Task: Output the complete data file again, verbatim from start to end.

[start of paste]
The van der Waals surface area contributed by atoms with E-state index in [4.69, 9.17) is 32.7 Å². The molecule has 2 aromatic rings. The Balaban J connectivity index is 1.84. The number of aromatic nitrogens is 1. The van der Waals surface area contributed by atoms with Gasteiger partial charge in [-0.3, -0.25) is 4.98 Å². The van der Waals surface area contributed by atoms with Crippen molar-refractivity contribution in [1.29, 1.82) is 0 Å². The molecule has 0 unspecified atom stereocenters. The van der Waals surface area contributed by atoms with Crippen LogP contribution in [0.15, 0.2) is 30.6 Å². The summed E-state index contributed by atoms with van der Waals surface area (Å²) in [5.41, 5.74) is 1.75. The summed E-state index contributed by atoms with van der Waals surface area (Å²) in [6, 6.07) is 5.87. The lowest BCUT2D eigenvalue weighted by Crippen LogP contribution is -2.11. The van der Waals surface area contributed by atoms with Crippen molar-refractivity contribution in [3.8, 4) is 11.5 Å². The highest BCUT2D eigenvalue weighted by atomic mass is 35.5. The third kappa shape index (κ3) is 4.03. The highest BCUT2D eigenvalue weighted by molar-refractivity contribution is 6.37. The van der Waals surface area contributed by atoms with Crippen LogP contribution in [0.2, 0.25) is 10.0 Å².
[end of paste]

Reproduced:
The van der Waals surface area contributed by atoms with E-state index in [4.69, 9.17) is 32.7 Å². The molecule has 2 aromatic rings. The Balaban J connectivity index is 1.84. The number of aromatic nitrogens is 1. The van der Waals surface area contributed by atoms with Gasteiger partial charge in [-0.3, -0.25) is 4.98 Å². The van der Waals surface area contributed by atoms with Crippen molar-refractivity contribution in [1.29, 1.82) is 0 Å². The molecule has 0 unspecified atom stereocenters. The van der Waals surface area contributed by atoms with Crippen LogP contribution in [0.15, 0.2) is 30.6 Å². The summed E-state index contributed by atoms with van der Waals surface area (Å²) in [5.41, 5.74) is 1.75. The summed E-state index contributed by atoms with van der Waals surface area (Å²) in [6, 6.07) is 5.87. The lowest BCUT2D eigenvalue weighted by Crippen LogP contribution is -2.11. The van der Waals surface area contributed by atoms with Crippen molar-refractivity contribution in [3.8, 4) is 11.5 Å². The highest BCUT2D eigenvalue weighted by atomic mass is 35.5. The third kappa shape index (κ3) is 4.03. The highest BCUT2D eigenvalue weighted by molar-refractivity contribution is 6.37. The van der Waals surface area contributed by atoms with Crippen LogP contribution in [0.2, 0.25) is 10.0 Å².